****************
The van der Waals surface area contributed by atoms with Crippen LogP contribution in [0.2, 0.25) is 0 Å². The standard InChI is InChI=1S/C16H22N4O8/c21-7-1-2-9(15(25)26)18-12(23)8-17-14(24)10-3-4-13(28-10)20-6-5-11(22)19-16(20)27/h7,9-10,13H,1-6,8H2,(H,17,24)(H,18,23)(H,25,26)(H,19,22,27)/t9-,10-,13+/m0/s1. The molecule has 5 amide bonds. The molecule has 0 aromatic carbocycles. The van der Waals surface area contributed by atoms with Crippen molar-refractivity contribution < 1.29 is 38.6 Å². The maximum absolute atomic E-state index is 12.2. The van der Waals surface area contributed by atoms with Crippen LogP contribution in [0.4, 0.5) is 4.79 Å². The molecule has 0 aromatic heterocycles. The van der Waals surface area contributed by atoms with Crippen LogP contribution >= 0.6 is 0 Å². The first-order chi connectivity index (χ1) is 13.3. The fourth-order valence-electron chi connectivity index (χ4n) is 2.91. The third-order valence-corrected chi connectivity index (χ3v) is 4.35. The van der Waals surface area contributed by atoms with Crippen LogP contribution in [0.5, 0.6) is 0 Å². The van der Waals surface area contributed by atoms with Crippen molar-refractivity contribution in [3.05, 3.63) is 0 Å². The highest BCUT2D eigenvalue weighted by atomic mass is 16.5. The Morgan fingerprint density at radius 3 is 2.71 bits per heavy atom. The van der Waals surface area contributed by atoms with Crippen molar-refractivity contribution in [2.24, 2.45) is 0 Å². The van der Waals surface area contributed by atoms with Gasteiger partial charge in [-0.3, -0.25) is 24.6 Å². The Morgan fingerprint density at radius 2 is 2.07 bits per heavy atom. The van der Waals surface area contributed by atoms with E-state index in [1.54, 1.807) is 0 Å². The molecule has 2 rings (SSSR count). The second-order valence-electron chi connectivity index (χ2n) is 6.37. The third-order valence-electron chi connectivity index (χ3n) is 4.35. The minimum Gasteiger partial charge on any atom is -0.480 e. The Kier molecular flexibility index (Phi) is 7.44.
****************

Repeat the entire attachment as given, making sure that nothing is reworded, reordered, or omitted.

The van der Waals surface area contributed by atoms with Crippen LogP contribution in [0.2, 0.25) is 0 Å². The standard InChI is InChI=1S/C16H22N4O8/c21-7-1-2-9(15(25)26)18-12(23)8-17-14(24)10-3-4-13(28-10)20-6-5-11(22)19-16(20)27/h7,9-10,13H,1-6,8H2,(H,17,24)(H,18,23)(H,25,26)(H,19,22,27)/t9-,10-,13+/m0/s1. The molecule has 5 amide bonds. The molecule has 0 aromatic carbocycles. The van der Waals surface area contributed by atoms with Crippen molar-refractivity contribution < 1.29 is 38.6 Å². The maximum absolute atomic E-state index is 12.2. The van der Waals surface area contributed by atoms with Crippen LogP contribution in [0.4, 0.5) is 4.79 Å². The molecule has 0 aromatic heterocycles. The van der Waals surface area contributed by atoms with Crippen LogP contribution >= 0.6 is 0 Å². The first-order chi connectivity index (χ1) is 13.3. The fourth-order valence-electron chi connectivity index (χ4n) is 2.91. The third-order valence-corrected chi connectivity index (χ3v) is 4.35. The van der Waals surface area contributed by atoms with Crippen LogP contribution in [0.5, 0.6) is 0 Å². The van der Waals surface area contributed by atoms with Crippen molar-refractivity contribution in [3.05, 3.63) is 0 Å². The highest BCUT2D eigenvalue weighted by atomic mass is 16.5. The Morgan fingerprint density at radius 3 is 2.71 bits per heavy atom. The van der Waals surface area contributed by atoms with Crippen molar-refractivity contribution in [2.24, 2.45) is 0 Å². The van der Waals surface area contributed by atoms with Gasteiger partial charge in [-0.3, -0.25) is 24.6 Å². The Morgan fingerprint density at radius 2 is 2.07 bits per heavy atom. The van der Waals surface area contributed by atoms with E-state index in [1.54, 1.807) is 0 Å². The molecule has 2 rings (SSSR count). The second-order valence-electron chi connectivity index (χ2n) is 6.37. The third-order valence-electron chi connectivity index (χ3n) is 4.35. The minimum Gasteiger partial charge on any atom is -0.480 e. The Kier molecular flexibility index (Phi) is 7.44.